Sheep are the core of dryland farming, and there's going to be more of this with climate change. Pouring precious ground water on to these areas is a not sustainable. Water sucked from the ground will become far too expensive and too much of an environmental and political hot potato to grow pasture, and in many places it will simply run out.
The massive irrigators soaking the dry Canterbury plains and now heading for the North Island, sucking up ground water that is hundreds of years old is neither reliable nor sustainable. A cow drinks 70L of water a day and you need another 70L for plant cleaning etc, plus goodness knows how much to produce the Dry Matter for a year's feed. The ground sources will pack up, and many will be polluted.
The electric fence and top dressing were the last two big innovations in the 1950s that actually made more profit. Since then, there have been plenty of things that appeared as "new" and may have increased production, but they also increased costs so real profit was marginal. The major sin was that long-term implications were not taken into account.
The best example is anthelmintics in sheep and cattle worm drench. These wonder drugs of the 1960s certainly killed worms so stock thrived. It was a winning formula. Pharmaceutical companies made money, distributors made money along with the vets whose advice was to use plenty of drench to kill as many worms as possible. Now, we have massive drench resistance to deal with – and it only took 30 years. Science warned of this but was ignored, as everyone was happy.
We'll need a new sheep revolution to rescue farmers from the shambles left by neglected research and marketing. What happens on a sheep farm today hasn't changed much in 75 years, as seen in harvesting and handling of meat and wool and getting them to the market. There's too much handling and too many folk clipping the ticket as products pass by. The sheep industry is on its knees at present, and it's sad that it will have to sink even lower before real action happens.
It's all about motivation and removing blockages so that rapid change can happen. Sheep farmers are weary of reading about solutions and what the different organisations can do to fix things. None of them agree and they all rubbish each other's ideas. It's a time for a massive head banging by the Minister of Agriculture – but sadly that won't happen. Here's some suggestions for him.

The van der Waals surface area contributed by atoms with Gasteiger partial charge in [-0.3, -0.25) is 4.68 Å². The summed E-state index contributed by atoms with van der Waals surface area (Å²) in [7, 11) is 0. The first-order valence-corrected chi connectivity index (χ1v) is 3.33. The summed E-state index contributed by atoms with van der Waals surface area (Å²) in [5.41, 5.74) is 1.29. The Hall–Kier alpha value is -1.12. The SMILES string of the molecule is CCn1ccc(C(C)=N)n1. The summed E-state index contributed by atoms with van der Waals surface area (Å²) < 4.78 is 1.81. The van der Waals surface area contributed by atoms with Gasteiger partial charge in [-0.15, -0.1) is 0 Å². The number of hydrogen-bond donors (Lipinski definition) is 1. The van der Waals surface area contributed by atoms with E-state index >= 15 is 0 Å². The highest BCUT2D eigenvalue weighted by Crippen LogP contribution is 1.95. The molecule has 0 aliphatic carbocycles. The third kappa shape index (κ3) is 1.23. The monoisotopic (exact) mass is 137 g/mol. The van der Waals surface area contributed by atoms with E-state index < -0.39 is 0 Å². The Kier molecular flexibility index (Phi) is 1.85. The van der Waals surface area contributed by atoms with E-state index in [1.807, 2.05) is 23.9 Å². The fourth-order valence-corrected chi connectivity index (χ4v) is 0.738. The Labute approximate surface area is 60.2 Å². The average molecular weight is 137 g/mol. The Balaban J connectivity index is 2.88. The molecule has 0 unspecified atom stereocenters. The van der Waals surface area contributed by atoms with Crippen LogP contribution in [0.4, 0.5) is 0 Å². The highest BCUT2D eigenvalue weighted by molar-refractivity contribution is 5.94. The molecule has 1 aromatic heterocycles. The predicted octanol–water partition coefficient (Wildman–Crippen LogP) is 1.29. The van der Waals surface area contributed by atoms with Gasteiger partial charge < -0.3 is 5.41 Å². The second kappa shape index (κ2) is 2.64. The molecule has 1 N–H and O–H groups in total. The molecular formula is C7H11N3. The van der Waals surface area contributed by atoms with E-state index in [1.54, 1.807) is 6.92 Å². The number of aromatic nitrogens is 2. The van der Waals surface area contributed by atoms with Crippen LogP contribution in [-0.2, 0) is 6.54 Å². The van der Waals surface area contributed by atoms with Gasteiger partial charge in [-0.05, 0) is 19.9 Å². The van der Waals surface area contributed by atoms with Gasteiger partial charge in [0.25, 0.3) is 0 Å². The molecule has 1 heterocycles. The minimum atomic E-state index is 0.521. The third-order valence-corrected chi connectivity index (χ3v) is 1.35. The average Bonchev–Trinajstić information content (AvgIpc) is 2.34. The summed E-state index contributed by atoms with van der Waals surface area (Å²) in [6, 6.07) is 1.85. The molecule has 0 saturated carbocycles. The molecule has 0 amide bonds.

The "average" sheep farmer is male and well over 50 years old and has worked hard all his life. It would have been better if he'd worked a lot smarter than harder, but who was there to help him? His family have all be well educated at boarding schools and are now lawyers and accountants and won't be home to work any more. Who could blame them?
ACC shows bad backs have always been common and hips and knees are now a major threat to health. The last thing farmers want is to have to catch 80kg sheep, turn them over, and bend down to use a handpiece or foot clippers. So science has to come up with a sheep that needs no handling or treatment, and is never seen by a veterinarian, as their charges must go up if they are to survive. The future sheep will be much lighter too. Big sheep are not efficient sheep.
Genetics is the answer, and has been for the last 50 years but nobody was interested. It was too easy to stick things in to and on to a sheep, and everyone pushing these products made sure farmers were brainwashed by advertising. The first drench promotions came with barbeque tongs and have now progressed to tropical cruises and iPods.
Genetic improvements are very cost effective and gains are permanent. Breeding solved the Facial Eczema problem 40 years ago as well as producing easy-care sheep that don't need foot treatment, using methods developed in the 1700s with none of today's biotechnology.
We could solve the internal parasite problem by genetics and produce low-chemical sheep in less than 5 years, and this would cut out all the bending the farmer has to do. What's holding this back are those brought up to believe that you cannot farm sheep without drench. Many innovative farmers have now shown you can!
Two thirds of New Zealand is hill country and becoming drier, so farming has got to be low cost with a vengeance. This means a system more akin to ranching which has always had the smell of "lazy farming" about it, and the very antitheses of a Kiwi "hard yakka" pioneering culture.
The key to this is minimal handling of stock and certainly not bending over to do jobs. Science has already developed automated electronic gates and provided knowledge of sheep behaviour which could be exploited. This is now old technology.
Docking lambs could be avoided with dags and blowfly solved by genetics. Faster growth and better marketing could avoid the need for castration so we produce a "humane low chemical" product for increasingly concerned consumers.
When you drive around the New Zealand hills viewing the new dairy sheds, wide tanker tracks gouged into the hillsides, the thin pastures waiting the next dollop of Nitrogen fertiliser, the long lines of skinny limping cows on their 2+km walk home for milking, - just stop and question the long-term sense of it all.
Look at the massive stacks of purchased maize silage, and silos of Palm Kernel from Indonesia where its production is decimating native forest. What sense does this make?
The old woolsheds and sheep yards are gone but new smart-technology facilities will be back, and so will be a sustainable future for hill country farmers, provided the 2008 bureaucratic blockers get culled at the next muster.